Black Africa pp 383-391 | Cite as

Burundi

  • Donald George Morrison
  • Robert Cameron Mitchell
  • John Naber Paden

Abstract

Burundi is an ethnically stratified society in which the Tutsi have formed the nobility and the Hutu the common peasantry. These two groups originally represented divergent racial, cultural, and linguistic patterns (Nilotic and Bantu respectively), yet today they comprise a more or less unitary society. Considerable intermixing has taken place between the two groups. They have come to share a common language (Rundi) and social system in most areas. However, significant numbers of Hutu are geographically isolated from the mainstream of Burundi culture, and therefore retain a certain degree of distinctiveness. Estimates of Tutsi population previously ranged up to 17 percent. Because of the influx of Tutsi refugees from Rwanda (approximately 60,000 according to Europa Yearbook 1967 and the fleeing of a number of Hutus from Burundi to Tanzania and Zaire after the 1972 and 1973 pogroms, an increase in the percent Tutsi population is likely. Estimates of the number of Hutu who were killed are as high as 200,000, including a large percentage of those with post-primary education.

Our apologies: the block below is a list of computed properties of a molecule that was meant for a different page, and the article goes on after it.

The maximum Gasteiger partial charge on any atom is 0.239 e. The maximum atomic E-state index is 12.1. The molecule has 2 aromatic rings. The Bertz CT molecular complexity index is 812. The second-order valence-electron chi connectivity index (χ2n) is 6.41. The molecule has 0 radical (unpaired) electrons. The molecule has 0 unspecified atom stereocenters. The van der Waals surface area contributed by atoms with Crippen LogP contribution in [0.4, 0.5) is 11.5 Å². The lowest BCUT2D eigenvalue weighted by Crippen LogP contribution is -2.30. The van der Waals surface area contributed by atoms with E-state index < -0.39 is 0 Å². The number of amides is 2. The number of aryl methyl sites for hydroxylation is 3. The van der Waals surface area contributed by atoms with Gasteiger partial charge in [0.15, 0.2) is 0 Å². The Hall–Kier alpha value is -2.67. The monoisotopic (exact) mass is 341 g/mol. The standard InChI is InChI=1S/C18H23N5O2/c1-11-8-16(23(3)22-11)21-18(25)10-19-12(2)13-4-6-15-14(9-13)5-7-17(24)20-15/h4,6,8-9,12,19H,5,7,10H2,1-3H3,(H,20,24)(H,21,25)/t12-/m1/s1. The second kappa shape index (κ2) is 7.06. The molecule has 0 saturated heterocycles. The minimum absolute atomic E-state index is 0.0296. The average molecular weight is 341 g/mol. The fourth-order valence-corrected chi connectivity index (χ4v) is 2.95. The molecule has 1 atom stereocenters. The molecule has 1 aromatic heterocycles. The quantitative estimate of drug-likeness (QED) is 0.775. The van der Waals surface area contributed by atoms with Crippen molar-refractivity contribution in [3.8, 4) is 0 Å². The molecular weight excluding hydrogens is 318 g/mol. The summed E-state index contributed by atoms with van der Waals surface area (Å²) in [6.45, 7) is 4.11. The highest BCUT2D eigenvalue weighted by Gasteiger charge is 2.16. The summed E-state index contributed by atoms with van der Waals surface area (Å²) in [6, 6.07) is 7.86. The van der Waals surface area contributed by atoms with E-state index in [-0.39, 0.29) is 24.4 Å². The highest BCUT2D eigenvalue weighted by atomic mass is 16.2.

Keywords

Weinstein Congo Rene 

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Bibliography

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Copyright information

© Irvington Publishers, Inc. 1989

Authors and Affiliations

  • Donald George Morrison
    • 1
  • Robert Cameron Mitchell
    • 2
  • John Naber Paden
    • 3
  1. 1.Harvard University Office of Information TechnologyUSA
  2. 2.Northwestern UniversityUSA
  3. 3.George Mason UniversityUSA

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